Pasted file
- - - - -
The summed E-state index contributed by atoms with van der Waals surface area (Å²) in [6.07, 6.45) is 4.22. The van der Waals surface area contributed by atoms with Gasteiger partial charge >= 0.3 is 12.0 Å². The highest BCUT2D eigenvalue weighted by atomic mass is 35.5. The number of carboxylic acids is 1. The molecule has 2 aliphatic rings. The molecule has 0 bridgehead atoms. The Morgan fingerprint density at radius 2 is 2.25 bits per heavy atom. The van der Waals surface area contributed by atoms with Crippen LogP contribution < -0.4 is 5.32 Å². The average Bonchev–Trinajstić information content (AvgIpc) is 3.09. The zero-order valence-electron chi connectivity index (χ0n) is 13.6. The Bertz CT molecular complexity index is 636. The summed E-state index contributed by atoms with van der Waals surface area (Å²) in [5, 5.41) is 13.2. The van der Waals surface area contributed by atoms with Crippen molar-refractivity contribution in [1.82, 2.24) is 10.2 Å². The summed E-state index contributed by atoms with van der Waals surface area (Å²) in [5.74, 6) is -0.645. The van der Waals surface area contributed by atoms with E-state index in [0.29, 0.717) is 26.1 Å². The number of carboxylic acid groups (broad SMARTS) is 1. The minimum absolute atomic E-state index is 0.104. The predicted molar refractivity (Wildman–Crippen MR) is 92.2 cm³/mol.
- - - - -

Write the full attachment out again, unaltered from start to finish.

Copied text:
The summed E-state index contributed by atoms with van der Waals surface area (Å²) in [6.07, 6.45) is 4.22. The van der Waals surface area contributed by atoms with Gasteiger partial charge >= 0.3 is 12.0 Å². The highest BCUT2D eigenvalue weighted by atomic mass is 35.5. The number of carboxylic acids is 1. The molecule has 2 aliphatic rings. The molecule has 0 bridgehead atoms. The Morgan fingerprint density at radius 2 is 2.25 bits per heavy atom. The van der Waals surface area contributed by atoms with Crippen LogP contribution < -0.4 is 5.32 Å². The average Bonchev–Trinajstić information content (AvgIpc) is 3.09. The zero-order valence-electron chi connectivity index (χ0n) is 13.6. The Bertz CT molecular complexity index is 636. The summed E-state index contributed by atoms with van der Waals surface area (Å²) in [5, 5.41) is 13.2. The van der Waals surface area contributed by atoms with Crippen molar-refractivity contribution in [1.82, 2.24) is 10.2 Å². The summed E-state index contributed by atoms with van der Waals surface area (Å²) in [5.74, 6) is -0.645. The van der Waals surface area contributed by atoms with E-state index in [0.29, 0.717) is 26.1 Å². The number of carboxylic acid groups (broad SMARTS) is 1. The minimum absolute atomic E-state index is 0.104. The predicted molar refractivity (Wildman–Crippen MR) is 92.2 cm³/mol.